Here they are:
I liked Chloe Aliyanni's Trivialis the best. Positive messages about overcoming personal challenges are a great subject for dance. This trio, thrown together by chance, told their individual stories well. Their portrayal of initial mutual suspicion transforming to mutual, life saving support was heartwarming. Eventually,their paths diverged again and they went off, happy and restored by each other, to continue their life journeys. It certainly resonated with me. When choreography says it all, it is beautiful.
18 out of 84 short shows is my Resolution! 2015 tally. Generally speaking there seemed to be more of an in-progress feel to much of the work I saw, but of a higher standard than has sometimes been the case. Playing favourites is inevitable. How best to do that? Since donning a curatorial hat in 2013 a couple of key questions tend to arise: ‘Would I want to see this performance again, and show it to others?’ From that angle my 2015 stand-outs are the melancholic mischief of Susan Kempster and Adam Foster’s Snow and the fine-cut ambiguities of Mara Vivas’ Triptych. Potential was evident in Ishimoi by Ishimwa’s Niyizi, The Ashes: Dance Collective’s Dancing Plague, Ella Mesma Company’s Orixas and others. More power to them all.
I have two favourite performances, I can't seem to choose. Love me Tender by Lea Tirabasso and Snow by Adam Foster and Susan Kempster had many elements in common, but stand unique in their final productions. Both had strong moments of irony and intelligent humour sprinkled through the work, making them well paced and captivating; I never found myself bored. At the core they also carried a strong helping of heart in their explorations of love, loss and failure: beauty and tragedy. The strength of the choreography was carried by the sincerity, physicality and curiosity of the performers and, when combined with their beautifully nuanced visual and sound design, both pieces were nothing short of delightful.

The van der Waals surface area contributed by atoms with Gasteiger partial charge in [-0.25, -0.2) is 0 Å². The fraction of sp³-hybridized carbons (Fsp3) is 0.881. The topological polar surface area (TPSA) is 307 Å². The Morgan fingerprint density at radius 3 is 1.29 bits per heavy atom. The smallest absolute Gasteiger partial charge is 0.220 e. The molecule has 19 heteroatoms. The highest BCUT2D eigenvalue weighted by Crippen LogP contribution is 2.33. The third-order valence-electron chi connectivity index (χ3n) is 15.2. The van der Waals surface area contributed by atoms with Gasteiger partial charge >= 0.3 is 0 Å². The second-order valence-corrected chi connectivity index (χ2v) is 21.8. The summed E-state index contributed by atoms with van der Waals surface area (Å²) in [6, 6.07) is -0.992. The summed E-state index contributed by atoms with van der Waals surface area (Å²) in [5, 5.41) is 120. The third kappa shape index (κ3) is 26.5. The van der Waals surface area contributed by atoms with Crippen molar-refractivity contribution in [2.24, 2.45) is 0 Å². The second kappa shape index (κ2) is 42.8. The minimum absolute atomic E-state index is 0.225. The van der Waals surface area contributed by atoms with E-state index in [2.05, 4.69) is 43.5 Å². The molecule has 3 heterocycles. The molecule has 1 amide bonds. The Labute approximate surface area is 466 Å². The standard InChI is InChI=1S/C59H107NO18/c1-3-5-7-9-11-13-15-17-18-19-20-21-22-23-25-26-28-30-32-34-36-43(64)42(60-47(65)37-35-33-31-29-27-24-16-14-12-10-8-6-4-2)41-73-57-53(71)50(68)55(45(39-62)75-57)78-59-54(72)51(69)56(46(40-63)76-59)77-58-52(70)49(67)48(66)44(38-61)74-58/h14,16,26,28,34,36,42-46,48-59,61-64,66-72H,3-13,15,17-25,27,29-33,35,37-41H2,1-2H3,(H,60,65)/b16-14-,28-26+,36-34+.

The marathon is run and all I remember is a collection of sprints across diverse landscapes. The enigma of Ishimoi by Ishimwa's Niyizi stayed with me from the beginning, in a vivid, unsentimental memoir of witnessing his mother’s death as a small child in Rwanda. Dance doesn’t get much more powerful in its account of life.
For mature dance theatre, superbly performed, I’ll cherish The Dancing Plague by The Ashes: Dance Collective; Chloe Aliyanni’s Trivialis; B-Hybrid’s Breaking Breath; and the all-new find of Alyssandra Katherine Wu’s intelligent choreography in Obstruct & Connect. And for fascinating dance theatre it has to be Léa Tiribasso’s poignant and sentimental half-glass-full account of relationships and the uninhibited sense of theatre and anarchic humour in A Dance for the End of The World by James Morgan and Charley Fone.
The piece that lingers in my mind is Hannah Buckley’s Woman with Eggs. This was a beautifully conceived solo that to me was the perfect mix of literal and abstract representations of motherhood. She used multiple mediums; storytelling, movement, voice recordings and props but it wasn’t too busy or overwhelming. It was funny and touching, and it sort of renewed the idea that a solo performance doesn’t have to be a selfish act of the performer. The smashing of the golden eggs on the stage was unexpected and radically different from any of the other works I got to see. I could tell she had a really strong idea and theme and a lot of thought and editing went into her process. Honourable mentions go to PINCH’s Asking for it, also funny but poignant and very current, and Jayne Port’s Most Certainly Well Worth Knowing for her highly entertaining and successful mix of theatre and dance.